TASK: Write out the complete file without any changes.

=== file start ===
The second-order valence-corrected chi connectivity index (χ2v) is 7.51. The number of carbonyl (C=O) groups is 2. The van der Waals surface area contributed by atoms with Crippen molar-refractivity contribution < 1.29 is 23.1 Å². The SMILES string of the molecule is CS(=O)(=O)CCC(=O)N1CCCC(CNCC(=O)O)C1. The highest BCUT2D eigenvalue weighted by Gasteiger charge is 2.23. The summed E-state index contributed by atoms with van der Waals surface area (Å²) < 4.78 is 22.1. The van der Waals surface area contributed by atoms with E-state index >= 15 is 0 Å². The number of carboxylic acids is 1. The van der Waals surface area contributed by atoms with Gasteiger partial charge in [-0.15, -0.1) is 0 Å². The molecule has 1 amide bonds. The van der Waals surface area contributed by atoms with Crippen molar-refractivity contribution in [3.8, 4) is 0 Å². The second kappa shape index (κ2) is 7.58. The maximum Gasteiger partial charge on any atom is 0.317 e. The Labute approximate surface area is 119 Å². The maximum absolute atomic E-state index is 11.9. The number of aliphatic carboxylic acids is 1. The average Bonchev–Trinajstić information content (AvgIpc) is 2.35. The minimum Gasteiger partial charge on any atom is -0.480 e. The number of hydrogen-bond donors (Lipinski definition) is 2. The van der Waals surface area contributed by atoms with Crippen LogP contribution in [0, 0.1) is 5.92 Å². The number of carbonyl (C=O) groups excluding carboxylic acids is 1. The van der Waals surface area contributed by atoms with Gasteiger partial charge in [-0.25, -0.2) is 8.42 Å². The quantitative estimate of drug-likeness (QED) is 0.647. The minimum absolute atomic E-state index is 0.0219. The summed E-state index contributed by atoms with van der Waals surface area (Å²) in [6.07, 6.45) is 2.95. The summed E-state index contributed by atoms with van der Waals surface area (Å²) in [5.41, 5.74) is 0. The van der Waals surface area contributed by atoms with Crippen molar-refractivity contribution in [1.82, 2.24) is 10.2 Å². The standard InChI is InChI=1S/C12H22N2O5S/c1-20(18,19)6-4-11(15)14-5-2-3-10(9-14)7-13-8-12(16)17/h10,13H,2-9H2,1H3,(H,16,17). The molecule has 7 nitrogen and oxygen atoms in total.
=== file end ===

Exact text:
The second-order valence-corrected chi connectivity index (χ2v) is 7.51. The number of carbonyl (C=O) groups is 2. The van der Waals surface area contributed by atoms with Crippen molar-refractivity contribution < 1.29 is 23.1 Å². The SMILES string of the molecule is CS(=O)(=O)CCC(=O)N1CCCC(CNCC(=O)O)C1. The highest BCUT2D eigenvalue weighted by Gasteiger charge is 2.23. The summed E-state index contributed by atoms with van der Waals surface area (Å²) < 4.78 is 22.1. The van der Waals surface area contributed by atoms with E-state index >= 15 is 0 Å². The number of carboxylic acids is 1. The van der Waals surface area contributed by atoms with Gasteiger partial charge in [-0.15, -0.1) is 0 Å². The molecule has 1 amide bonds. The van der Waals surface area contributed by atoms with Crippen molar-refractivity contribution in [3.8, 4) is 0 Å². The second kappa shape index (κ2) is 7.58. The maximum Gasteiger partial charge on any atom is 0.317 e. The Labute approximate surface area is 119 Å². The maximum absolute atomic E-state index is 11.9. The number of aliphatic carboxylic acids is 1. The average Bonchev–Trinajstić information content (AvgIpc) is 2.35. The minimum Gasteiger partial charge on any atom is -0.480 e. The number of hydrogen-bond donors (Lipinski definition) is 2. The van der Waals surface area contributed by atoms with Crippen LogP contribution in [0, 0.1) is 5.92 Å². The number of carbonyl (C=O) groups excluding carboxylic acids is 1. The van der Waals surface area contributed by atoms with Gasteiger partial charge in [-0.25, -0.2) is 8.42 Å². The quantitative estimate of drug-likeness (QED) is 0.647. The minimum absolute atomic E-state index is 0.0219. The summed E-state index contributed by atoms with van der Waals surface area (Å²) in [6.07, 6.45) is 2.95. The summed E-state index contributed by atoms with van der Waals surface area (Å²) in [5.41, 5.74) is 0. The van der Waals surface area contributed by atoms with Crippen molar-refractivity contribution in [1.82, 2.24) is 10.2 Å². The standard InChI is InChI=1S/C12H22N2O5S/c1-20(18,19)6-4-11(15)14-5-2-3-10(9-14)7-13-8-12(16)17/h10,13H,2-9H2,1H3,(H,16,17). The molecule has 7 nitrogen and oxygen atoms in total.